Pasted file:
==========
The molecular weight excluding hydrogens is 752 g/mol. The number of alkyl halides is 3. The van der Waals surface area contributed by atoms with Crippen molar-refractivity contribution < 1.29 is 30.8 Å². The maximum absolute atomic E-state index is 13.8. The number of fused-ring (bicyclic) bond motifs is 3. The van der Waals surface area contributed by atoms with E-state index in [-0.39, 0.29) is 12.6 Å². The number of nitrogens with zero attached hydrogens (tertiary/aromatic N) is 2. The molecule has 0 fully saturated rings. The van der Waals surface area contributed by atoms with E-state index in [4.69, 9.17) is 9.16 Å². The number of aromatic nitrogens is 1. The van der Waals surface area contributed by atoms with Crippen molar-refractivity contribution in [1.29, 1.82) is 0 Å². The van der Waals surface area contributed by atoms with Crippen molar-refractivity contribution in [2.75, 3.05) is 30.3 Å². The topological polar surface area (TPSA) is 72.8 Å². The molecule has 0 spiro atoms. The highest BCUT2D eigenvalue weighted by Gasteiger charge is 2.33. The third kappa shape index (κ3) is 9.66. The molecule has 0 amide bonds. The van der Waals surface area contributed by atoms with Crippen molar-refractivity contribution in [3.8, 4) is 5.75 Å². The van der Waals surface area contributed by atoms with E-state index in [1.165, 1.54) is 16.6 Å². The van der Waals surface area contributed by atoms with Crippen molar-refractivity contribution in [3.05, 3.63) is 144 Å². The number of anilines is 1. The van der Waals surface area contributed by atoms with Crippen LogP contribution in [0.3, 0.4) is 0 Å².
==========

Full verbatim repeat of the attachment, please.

The molecular weight excluding hydrogens is 752 g/mol. The number of alkyl halides is 3. The van der Waals surface area contributed by atoms with Crippen molar-refractivity contribution < 1.29 is 30.8 Å². The maximum absolute atomic E-state index is 13.8. The number of fused-ring (bicyclic) bond motifs is 3. The van der Waals surface area contributed by atoms with E-state index in [-0.39, 0.29) is 12.6 Å². The number of nitrogens with zero attached hydrogens (tertiary/aromatic N) is 2. The molecule has 0 fully saturated rings. The van der Waals surface area contributed by atoms with E-state index in [4.69, 9.17) is 9.16 Å². The number of aromatic nitrogens is 1. The van der Waals surface area contributed by atoms with Crippen molar-refractivity contribution in [1.29, 1.82) is 0 Å². The van der Waals surface area contributed by atoms with Crippen molar-refractivity contribution in [2.75, 3.05) is 30.3 Å². The topological polar surface area (TPSA) is 72.8 Å². The molecule has 0 spiro atoms. The highest BCUT2D eigenvalue weighted by Gasteiger charge is 2.33. The third kappa shape index (κ3) is 9.66. The molecule has 0 amide bonds. The van der Waals surface area contributed by atoms with Crippen molar-refractivity contribution in [3.8, 4) is 5.75 Å². The van der Waals surface area contributed by atoms with E-state index in [1.165, 1.54) is 16.6 Å². The van der Waals surface area contributed by atoms with Crippen molar-refractivity contribution in [3.05, 3.63) is 144 Å². The number of anilines is 1. The van der Waals surface area contributed by atoms with Crippen LogP contribution in [0.3, 0.4) is 0 Å².